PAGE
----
Statute of Limitations for Dog Bite Cases
Dog bites happen every single day. While you may not be sure if you want to press charges right away, it’s important that you understand that there is a statute of limitations that applies in the great state of California. All lawsuits must be filed by your Los Angeles personal injury lawyer within two years from the date that bite occurred. Otherwise, you will give up your right to seek compensation for the injuries that you sustained from the dog bite.

You can specifically find the California dog bite statute in Section 3342 of the California Civil Code if you want to learn more specifics about it. California is considered a strict liability statute on this matter. You can seek damages to help compensate you for the bite, trauma, and injuries that you received. However, the dog must have bitten you on public property or on private property that you were lawfully allowed on.

In some very rare circumstance, you may find that your dog bite lawyer Los Angeles may be able to get the statute of limitations extended. This would typically only be allowed if certain circumstances of the case were out of the control of the injured party. For example, if the dog owner was in jail, then the court may allow you to extend the statute of limitations so you can file your lawsuit.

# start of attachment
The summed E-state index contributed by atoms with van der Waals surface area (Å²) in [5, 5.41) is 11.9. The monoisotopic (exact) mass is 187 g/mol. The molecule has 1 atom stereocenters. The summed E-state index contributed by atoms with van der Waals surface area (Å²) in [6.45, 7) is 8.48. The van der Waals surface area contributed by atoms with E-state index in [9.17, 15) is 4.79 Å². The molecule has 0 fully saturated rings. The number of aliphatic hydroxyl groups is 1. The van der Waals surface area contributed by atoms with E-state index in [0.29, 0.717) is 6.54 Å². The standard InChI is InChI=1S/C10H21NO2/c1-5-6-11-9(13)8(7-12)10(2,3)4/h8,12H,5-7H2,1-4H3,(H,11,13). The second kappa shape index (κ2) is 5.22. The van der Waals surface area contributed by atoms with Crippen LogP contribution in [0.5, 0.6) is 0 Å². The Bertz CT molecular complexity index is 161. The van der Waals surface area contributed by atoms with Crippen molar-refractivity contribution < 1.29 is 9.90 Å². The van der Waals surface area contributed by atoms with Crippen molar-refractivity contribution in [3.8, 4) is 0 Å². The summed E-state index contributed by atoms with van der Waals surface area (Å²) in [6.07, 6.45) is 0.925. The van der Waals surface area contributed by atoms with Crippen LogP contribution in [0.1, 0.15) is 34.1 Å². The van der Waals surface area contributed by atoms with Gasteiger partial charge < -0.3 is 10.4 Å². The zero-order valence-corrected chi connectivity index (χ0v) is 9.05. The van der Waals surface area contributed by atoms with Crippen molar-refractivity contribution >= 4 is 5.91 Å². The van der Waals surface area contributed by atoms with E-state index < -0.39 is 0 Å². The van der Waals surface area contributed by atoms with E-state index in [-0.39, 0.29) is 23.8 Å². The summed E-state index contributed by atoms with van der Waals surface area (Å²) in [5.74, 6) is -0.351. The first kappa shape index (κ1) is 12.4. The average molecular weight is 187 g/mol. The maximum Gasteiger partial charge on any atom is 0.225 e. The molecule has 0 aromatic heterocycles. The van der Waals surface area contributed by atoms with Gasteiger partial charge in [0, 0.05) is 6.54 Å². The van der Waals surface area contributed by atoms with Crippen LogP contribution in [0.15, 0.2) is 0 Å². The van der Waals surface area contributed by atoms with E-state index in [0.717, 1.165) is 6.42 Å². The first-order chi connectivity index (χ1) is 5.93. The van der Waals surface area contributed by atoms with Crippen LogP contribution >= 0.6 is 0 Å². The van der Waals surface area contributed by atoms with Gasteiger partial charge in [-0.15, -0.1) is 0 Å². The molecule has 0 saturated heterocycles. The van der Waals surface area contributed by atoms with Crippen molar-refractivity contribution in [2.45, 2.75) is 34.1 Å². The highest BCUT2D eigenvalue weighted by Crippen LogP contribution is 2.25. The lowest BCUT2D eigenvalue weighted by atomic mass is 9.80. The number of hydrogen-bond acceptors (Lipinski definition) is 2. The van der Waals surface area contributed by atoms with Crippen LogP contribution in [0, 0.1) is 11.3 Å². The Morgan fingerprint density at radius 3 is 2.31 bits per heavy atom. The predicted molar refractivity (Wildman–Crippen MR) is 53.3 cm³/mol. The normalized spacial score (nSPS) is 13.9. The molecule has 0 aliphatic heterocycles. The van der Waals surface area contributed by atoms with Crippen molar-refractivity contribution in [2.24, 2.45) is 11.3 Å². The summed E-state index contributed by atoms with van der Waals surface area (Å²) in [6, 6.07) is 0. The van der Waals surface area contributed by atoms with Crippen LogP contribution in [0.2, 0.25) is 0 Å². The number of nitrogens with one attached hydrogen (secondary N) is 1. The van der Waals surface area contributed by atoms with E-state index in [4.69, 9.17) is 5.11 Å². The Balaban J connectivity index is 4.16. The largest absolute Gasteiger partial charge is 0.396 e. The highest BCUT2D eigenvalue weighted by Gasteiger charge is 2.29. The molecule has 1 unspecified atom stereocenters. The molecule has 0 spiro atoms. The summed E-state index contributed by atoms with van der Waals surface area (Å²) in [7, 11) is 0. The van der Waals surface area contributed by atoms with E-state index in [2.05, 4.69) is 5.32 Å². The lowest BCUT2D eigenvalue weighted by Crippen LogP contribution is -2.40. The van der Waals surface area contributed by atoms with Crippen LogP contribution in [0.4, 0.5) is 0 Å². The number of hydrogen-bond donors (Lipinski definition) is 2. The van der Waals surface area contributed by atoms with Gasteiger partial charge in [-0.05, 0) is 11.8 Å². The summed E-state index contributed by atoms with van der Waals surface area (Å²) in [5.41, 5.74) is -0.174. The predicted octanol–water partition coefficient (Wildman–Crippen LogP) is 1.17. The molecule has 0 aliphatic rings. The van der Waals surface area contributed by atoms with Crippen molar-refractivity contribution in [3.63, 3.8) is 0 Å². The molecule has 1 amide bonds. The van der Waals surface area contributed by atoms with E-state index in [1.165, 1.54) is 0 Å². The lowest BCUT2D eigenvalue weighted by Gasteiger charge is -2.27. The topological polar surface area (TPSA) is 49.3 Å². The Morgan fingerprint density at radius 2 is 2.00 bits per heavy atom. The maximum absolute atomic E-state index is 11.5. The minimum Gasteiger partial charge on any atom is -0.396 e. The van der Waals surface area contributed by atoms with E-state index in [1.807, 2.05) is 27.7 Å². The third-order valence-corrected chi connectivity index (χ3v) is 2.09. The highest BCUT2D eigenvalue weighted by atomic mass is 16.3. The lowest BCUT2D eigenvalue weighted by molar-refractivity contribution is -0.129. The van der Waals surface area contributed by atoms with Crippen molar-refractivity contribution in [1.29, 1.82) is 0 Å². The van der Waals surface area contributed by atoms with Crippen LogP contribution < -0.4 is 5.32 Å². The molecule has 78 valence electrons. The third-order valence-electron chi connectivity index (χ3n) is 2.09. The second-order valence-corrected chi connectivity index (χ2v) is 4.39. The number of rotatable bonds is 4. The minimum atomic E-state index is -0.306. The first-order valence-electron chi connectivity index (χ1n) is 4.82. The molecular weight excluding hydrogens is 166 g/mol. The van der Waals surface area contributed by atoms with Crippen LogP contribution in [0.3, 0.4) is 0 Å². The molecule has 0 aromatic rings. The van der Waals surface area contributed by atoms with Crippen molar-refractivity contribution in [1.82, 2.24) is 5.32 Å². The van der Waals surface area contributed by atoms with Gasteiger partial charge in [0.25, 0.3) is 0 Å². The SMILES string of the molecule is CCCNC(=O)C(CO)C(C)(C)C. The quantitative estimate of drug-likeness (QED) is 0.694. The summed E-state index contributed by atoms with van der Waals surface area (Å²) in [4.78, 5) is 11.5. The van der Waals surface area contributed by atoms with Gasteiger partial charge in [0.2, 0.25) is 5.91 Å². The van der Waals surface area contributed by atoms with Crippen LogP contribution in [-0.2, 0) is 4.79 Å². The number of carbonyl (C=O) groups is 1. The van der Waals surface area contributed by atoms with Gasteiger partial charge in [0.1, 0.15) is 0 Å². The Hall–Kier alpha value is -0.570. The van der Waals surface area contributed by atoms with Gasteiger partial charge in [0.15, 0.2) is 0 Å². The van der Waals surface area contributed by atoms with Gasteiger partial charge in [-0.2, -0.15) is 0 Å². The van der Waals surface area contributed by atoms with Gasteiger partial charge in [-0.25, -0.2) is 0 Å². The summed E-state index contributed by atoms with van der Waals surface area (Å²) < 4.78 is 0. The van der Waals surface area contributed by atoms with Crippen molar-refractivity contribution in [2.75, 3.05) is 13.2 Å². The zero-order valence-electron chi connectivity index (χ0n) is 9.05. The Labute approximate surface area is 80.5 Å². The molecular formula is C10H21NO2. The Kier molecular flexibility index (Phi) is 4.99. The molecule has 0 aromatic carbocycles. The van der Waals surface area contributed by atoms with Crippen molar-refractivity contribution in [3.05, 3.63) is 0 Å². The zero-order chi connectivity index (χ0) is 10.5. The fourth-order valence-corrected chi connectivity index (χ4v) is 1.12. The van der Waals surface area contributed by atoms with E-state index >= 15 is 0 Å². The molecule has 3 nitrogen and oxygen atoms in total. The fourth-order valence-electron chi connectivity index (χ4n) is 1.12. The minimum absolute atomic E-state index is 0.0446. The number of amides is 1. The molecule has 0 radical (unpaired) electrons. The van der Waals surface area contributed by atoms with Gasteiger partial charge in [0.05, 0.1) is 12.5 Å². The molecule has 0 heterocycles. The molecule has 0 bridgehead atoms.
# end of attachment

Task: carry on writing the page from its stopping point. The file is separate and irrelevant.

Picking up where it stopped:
If you’re bitten by a dog and are unable to identify the owner, that doesn’t allow for an extension of the statute of limitations. The two year period from the date of the bite is considered an adequate amount of time for you and your Los Angeles dog bite lawyer to identify the dog owner. If you’re unable to do so, then you simply will give up your right to file suit once it has been over two full years from the date of the dog bite.

Any dog bite attorney Los Angeles will tell you that you’ll want to wait to file a lawsuit until you have all the pieces to your story. This means understanding your injury diagnosis and treatment needs. You don’t want to file suit and then find out, later on, you have more severe injuries than you thought. Since you can only rightfully sue the dog owner one time for the bite, you want to make sure that your claim for damages will cover all of your medical and trauma-related costs.